Technologies, Translational Models, & Biomarker Tools

8.25 - 17.00 EST | 5.25 - 14.00 PST

8:25 am Chair’s Opening Remarks

8:30 am Generated Single-Cell and Spatial Atlases of Autopsy Tissue Samples from Donors who Died of COVID-19


• Hearing the integrated computational analysis uncovering substantial remodeling in the lung, with evidence of multiple paths of failed tissue regeneration
• Learning how viral RNAs were enriched in mononuclear phagocytic and endothelial lung cells, which induced specific host programs
• Exploring a spatial analysis in lung distinguished inflammatory host responses in lung regions with and without viral RNA
• Assessing how the analysis of the other tissue atlases showed transcriptional alterations in multiple cell types in heart tissue from donors with COVID-19

9:00 am Assessing Contributing Molecular Mechanisms of Fibrosis & Identifying Common Threads Across Organs


• Employing single-cell RNA sequencing to define the cell types and mechanisms driving fibrotic remodeling
• Are there common pathways shared by different fibrotic diseases?
• Moving from organ-to-organ into the clinic

9:30 am Online Organized Networking


This session is the ideal opportunity to establish meaningful business relationships with the brightest minds in the fibrosis field and understand who is also prioritizing, and overcoming challenges within antifibrotic drug development

10:00 am Morning Break & Networking

Leveraging Emerging Biomarkers of Fibrotic Disease to Shape Future Clinical Strategy

10:30 am What is the Next Step in Validating Target Engagement? Identifying Innovative & Non-Invasive Biomarkers of Fibrosis to Enable Diagnosis & Monitor Efficacy


• Ascertaining a panel of biomarkers to improve predictive performance for early diagnosis
• Developing and validating non-invasive biomarkers to demonstrate therapeutic target engagement
• What kind of studies can be done to look at early signs of efficacy?

11:00 am Embracing Alternative Imaging Methodologies: Non-Invasive Imaging to Monitor Detection & Progression of Fibrosis


• Exploring new imaging strategies for fibrosis analysis
• Analyzing recent advances in molecular imaging for early detection, disease staging, and prognostication
• Future imaging approaches in fibrotic disease – advanced AI analytics, multi-omic integration

11:30 am Assessing Available Biomarkers for Predicting Patient Stage & to Inform Clinical Stratification

  • Henrik Landgren Associate Scientific Director, Precision Medicine, Immunology & Fibrosis, AbbVie


• Reviewing clinically relevant biomarkers for identifying patients with fibrosis
• Highlighting the importance of disease staging and patient segmentation for the best clinical outcome
• Reviewing the development of non-invasive biomarkers for disease staging

12:00 pm Networking Lunch

1:00 pm Update from the Prognostic Lung Fibrosis Consortium (PROLIFIC)

  • Peter Schafer Vice President, Translational Medicine, Bristol Myers Squibb


• Unveiling the evidence for the prognostic value of selected blood protein biomarkers in pulmonary fibrosis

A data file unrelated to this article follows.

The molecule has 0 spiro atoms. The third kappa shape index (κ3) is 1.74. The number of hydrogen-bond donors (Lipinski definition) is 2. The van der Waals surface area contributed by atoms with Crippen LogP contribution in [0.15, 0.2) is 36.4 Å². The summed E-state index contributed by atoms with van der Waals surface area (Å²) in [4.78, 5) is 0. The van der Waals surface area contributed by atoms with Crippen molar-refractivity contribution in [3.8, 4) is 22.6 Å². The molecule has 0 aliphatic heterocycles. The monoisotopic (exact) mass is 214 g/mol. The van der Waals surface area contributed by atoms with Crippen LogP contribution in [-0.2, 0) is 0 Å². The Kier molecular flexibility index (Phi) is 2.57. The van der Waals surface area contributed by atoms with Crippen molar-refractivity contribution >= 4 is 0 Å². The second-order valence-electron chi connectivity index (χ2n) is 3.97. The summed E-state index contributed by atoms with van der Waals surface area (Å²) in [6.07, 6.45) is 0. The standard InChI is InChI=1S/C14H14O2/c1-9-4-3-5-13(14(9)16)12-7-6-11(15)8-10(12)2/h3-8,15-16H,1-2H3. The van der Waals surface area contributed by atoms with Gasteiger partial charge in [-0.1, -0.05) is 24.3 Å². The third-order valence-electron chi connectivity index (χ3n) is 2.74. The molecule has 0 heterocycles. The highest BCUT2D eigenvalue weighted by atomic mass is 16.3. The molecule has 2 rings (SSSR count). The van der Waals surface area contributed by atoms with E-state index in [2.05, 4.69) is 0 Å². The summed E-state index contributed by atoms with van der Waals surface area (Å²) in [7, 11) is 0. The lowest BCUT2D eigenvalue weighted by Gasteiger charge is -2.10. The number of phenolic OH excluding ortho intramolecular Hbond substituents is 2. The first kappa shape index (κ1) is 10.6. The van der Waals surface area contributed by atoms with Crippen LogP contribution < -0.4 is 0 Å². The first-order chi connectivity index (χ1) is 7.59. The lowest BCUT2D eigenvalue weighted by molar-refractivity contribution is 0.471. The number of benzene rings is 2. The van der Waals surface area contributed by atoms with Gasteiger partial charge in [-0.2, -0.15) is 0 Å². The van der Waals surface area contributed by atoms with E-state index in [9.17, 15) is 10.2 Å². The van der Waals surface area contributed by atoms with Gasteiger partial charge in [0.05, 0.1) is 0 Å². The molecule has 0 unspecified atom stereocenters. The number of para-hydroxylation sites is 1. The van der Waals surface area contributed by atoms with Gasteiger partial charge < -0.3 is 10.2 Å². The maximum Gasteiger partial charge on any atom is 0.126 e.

• Hearing an update on the development of the multiplex immunoassays
• Exploring future plans for assay qualification, clinical and regulatory applications

1:30 pm The Open Source Imaging Consortium (OSIC) – A Collaborative Model for Imaging Biomarker Discovery in Interstitial Lung Diseases

  • Eric White Senior Clinical Program Lead, ILD, Boehringer Ingelheim


• Introducing a new approach to imaging biomarker discovery
• Highlighting the advantages of collaboration in the imaging biomarker space
• Discussing the opportunities and challenges of creating a global consortium, and next steps

2:00 pm Exploring Regulatory Challenges in Demonstrating Safety & Efficacy in Combination Therapies


• Investigating the regulatory pathway through to the market
• Reviewing the importance of supportive biomarker strategies
• Assessing opportunities for cross-company collaboration and potential regulatory hurdles

2:30 pm Afternoon Break & Networking

Scaling the Translational Gap: Optimising Next Generation Animal Models & Looking Towards More Humanized Models to Confidently Progress Antifibrotic Drug Candidates into the Clinic

3:30 pm Overcoming the Lack of Relevant Predictive Models: What Does the Industry Need to Define What ‘Good’ Looks Like?


• Exploring key challenges in the translatability of current disease models
• Strategies for developing better predictive models
• Analyzing the shift towards more human-based tissue models
• What are the barriers to accessing disease-viable tissue from humans?
• Balancing efficacy and safety, and considering translatability to other organ systems

4:00 pm Establishing Robust and Repeatable Small Animal Models That are More Reflective of the Pathophysiology of Fibrosis


• Reviewing the animal model landscape in the context of fibrosis
• Analyzing data from sequencing to improve understanding of fibroblast populations
• Looking in vitro at cell-cell interactions and utilizing small animal models to understand disease mechanisms

4:30 pm A Journey Through the Models of Organ Fibrosis From the Simple to the State of the Art & Optimizing Preclinical Models for Novel Antifibrotic Targets


• Evaluating preclinical models of organ fibrosis in the context of angiotensin II type-2 receptor (AT2R) – a novel antifibrotic target
• Tailoring disease models to increase biological relevance
• Hearing the CMO’s perspective on animal models with the end in sight: reflecting human biology and disease pathogenesis

5:00 pm Chair’s Closing Remarks